Paragraph 9(2) provides that:
“An adjudicator must resign when the dispute is the same or substantially the same as the one which has previously been referred to adjudication and a decision has been taken in that adjudication.”
Whether dispute A is the same as dispute B is a question of fact and degree (Dyson LJ in Quietfield v Vascroft Contractors Ltd). In applying this test it is necessary to consider the terms, scope and extent of the dispute referred and the first adjudicator’s decision, and to ask whether the one dispute is the same or substantially the same as the other.
The courts have considered this test in a number of decided cases. For example, see:
- HG Construction Ltd v Ashwell Homes (East Anglia) Ltd.
- Benfield Construction Ltd v Trudson (Hatton) Ltd.
- Barr Ltd v Klin Investment UK Ltd (which was a decision of the Outer House of the Court of Session).
- Redwing Construction Ltd v Charles Wishart.
- Eurocom Ltd v Siemens plc.
But what happens when the scope of the decision in the first adjudication does not match the scope of the dispute referred in that adjudication?
For example, suppose that in the first dispute the referring party raised issues in the alternative. Would the first adjudicator’s decision on the referring party’s primary case prevent the second adjudicator from determining the issue raised by the alternative case?
Harding v Paice
The court had to consider this question in Harding v Paice. Edwards-Stuart J held that, in order for paragraph 9(2) of the Scheme to be triggered, there must be a decision on the dispute referred in the previous adjudication. In other words, the subsequent adjudicator need not resign if the dispute referred to him is the same or substantially the same as the dispute previously referred, so long as the dispute subsequently referred has not been decided by the previous adjudicator.
It is clear from Edwards-Stuart J’s reasoning that this must be the right answer (see paragraphs 41 to 45, judgment). If the position were otherwise, a party could refer a number of questions to adjudication, under the umbrella of being part of one dispute, and then invite the adjudicator to decide only one or two of them, thereby preventing the other party from subsequently referring any of the undecided issues to another adjudicator.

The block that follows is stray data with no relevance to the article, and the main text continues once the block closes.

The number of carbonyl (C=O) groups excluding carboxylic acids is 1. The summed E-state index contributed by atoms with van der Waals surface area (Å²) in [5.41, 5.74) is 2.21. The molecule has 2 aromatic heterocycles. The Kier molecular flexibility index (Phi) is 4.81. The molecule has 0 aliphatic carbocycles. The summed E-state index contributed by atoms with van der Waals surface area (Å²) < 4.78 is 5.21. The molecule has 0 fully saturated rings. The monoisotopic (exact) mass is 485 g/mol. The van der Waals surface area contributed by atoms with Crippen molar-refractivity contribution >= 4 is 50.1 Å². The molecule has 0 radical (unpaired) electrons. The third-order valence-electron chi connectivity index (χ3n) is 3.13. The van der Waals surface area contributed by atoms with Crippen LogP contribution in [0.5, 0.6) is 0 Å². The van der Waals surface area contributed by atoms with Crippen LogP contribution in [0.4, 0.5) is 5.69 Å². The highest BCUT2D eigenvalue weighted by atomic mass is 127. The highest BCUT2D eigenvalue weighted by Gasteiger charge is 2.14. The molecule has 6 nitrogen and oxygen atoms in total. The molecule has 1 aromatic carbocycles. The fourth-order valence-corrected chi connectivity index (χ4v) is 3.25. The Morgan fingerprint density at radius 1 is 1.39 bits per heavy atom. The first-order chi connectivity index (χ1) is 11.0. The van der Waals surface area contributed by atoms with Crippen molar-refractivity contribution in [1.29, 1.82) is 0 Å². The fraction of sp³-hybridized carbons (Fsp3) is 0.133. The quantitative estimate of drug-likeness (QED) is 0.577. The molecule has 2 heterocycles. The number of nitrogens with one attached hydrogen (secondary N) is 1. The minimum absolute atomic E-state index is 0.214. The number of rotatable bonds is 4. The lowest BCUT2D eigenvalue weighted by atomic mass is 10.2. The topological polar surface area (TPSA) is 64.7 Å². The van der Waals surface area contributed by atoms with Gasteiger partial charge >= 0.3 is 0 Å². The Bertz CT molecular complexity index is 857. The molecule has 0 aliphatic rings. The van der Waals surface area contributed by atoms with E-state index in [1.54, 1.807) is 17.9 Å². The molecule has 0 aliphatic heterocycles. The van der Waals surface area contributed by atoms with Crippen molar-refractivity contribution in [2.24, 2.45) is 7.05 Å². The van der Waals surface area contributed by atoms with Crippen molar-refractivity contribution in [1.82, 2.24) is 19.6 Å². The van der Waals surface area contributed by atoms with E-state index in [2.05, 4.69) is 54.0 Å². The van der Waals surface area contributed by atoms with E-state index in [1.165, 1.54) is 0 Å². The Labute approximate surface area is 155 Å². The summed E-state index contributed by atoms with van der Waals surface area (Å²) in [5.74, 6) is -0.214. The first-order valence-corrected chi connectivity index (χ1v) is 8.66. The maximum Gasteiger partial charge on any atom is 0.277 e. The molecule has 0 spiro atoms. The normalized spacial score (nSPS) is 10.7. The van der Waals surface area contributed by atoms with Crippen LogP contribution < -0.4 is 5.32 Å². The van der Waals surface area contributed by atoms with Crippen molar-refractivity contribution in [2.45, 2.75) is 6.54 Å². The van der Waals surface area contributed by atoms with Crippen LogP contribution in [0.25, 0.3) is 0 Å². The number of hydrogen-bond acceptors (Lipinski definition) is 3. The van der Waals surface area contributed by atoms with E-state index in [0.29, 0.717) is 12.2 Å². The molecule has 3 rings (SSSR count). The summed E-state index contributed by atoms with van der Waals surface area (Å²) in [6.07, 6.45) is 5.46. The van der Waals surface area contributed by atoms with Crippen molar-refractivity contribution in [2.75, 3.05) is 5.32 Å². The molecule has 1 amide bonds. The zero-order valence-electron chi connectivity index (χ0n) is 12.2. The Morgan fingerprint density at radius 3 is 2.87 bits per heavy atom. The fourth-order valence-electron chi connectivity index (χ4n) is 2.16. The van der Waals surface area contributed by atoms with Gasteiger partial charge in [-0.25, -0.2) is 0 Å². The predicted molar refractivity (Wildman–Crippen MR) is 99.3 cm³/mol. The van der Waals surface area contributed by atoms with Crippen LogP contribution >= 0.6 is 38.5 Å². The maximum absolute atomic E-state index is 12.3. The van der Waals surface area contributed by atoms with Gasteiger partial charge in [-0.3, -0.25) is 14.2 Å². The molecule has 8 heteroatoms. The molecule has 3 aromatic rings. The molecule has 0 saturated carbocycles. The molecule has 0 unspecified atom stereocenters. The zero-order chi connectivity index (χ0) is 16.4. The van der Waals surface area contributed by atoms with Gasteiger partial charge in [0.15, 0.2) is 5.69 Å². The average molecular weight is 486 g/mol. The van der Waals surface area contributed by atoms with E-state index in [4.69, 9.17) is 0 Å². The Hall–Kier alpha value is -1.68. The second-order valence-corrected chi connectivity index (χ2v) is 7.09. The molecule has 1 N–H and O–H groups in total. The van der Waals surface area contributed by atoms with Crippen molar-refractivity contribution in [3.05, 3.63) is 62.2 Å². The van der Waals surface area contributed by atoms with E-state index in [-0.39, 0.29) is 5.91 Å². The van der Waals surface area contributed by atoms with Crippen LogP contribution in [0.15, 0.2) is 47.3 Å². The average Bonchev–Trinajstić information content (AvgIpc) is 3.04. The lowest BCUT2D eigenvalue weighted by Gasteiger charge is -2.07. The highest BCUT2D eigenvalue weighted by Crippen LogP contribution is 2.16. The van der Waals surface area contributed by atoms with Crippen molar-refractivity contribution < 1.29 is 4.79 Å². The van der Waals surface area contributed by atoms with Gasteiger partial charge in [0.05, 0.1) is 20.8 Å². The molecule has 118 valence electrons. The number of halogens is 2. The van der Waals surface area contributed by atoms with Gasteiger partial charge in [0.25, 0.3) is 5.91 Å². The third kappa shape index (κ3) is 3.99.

In Harding, Harding’s primary case in the previous adjudication was that it was entitled to payment of the sum claimed because Paice had failed to serve a valid pay less notice pursuant to the Scheme for Construction Contracts 1998 (as amended). Harding’s alternative case was essentially to invite the adjudicator to determine the proper value of its account, but to do so only in the event that the adjudicator rejected Harding’s primary case.
In his decision, the adjudicator accepted Harding’s primary case and so the issue raised by Harding’s secondary case, namely the proper value of the works, remained undecided.
Paice subsequently referred to adjudication the valuation of the disputed account. This was met by Harding’s application for an injunction restraining Paice from continuing with the adjudication on the ground that the dispute was the same or substantially the same as the dispute previously referred. For the reasons summarised above, the court rejected Harding’s argument in relation to paragraph 9 (2) of the Scheme.
Clause 8.12.5 of JCT IC 2011
The parties’ building contract was based on the JCT Intermediate Building Contract, 2011 Edition (IC 2011). Clause 8.12 of IC 2011 deals with the consequences of termination, including the mechanism for determining payments due to the contractor (Harding) following termination.
Clause 8.12.5 provides as follows:
“…after taking into account amounts previously paid to the Contractor under this Contract, the Employer shall pay to the Contractor (or vice versa) the amount properly due in respect of the account within 28 days of its submission to the other Party, without deduction of any retention.” (Emphasis added.)
The court also rejected Harding’s argument that the previous adjudicator had in fact decided “the amount properly due in respect of the account”, for the purposes of clause 8.12.5 of the contract.
The previous adjudicator had found that, if Paice wished to pay less than the sum stated in Harding’s clause 8.12 account, then it needed to issue a pay less notice under the Scheme (a proposition about which Edwards-Stuart J expressed no opinion).
Edwards-Stuart J held that, on its proper construction, the absence of a pay less notice in response to a clause 8.12 account does not convert that sum into “the amount properly due in respect of the account”. Thus, it remained open to Paice to have the question of what sum was properly due in respect of the contractor’s account pursuant to clause 8.12.5 determined, either by adjudication or litigation. In those circumstances, Harding’s application for an injunction was dismissed.
It is good that this case hasn’t upset considered wisdom on the meaning of paragraph 9(2) of the Scheme, or allowed a party to bind forever the employer to an account submitted under JCT clause 8.12 because it failed to serve a valid pay less notice.
Charles acted for Mr Paice and Ms Springall.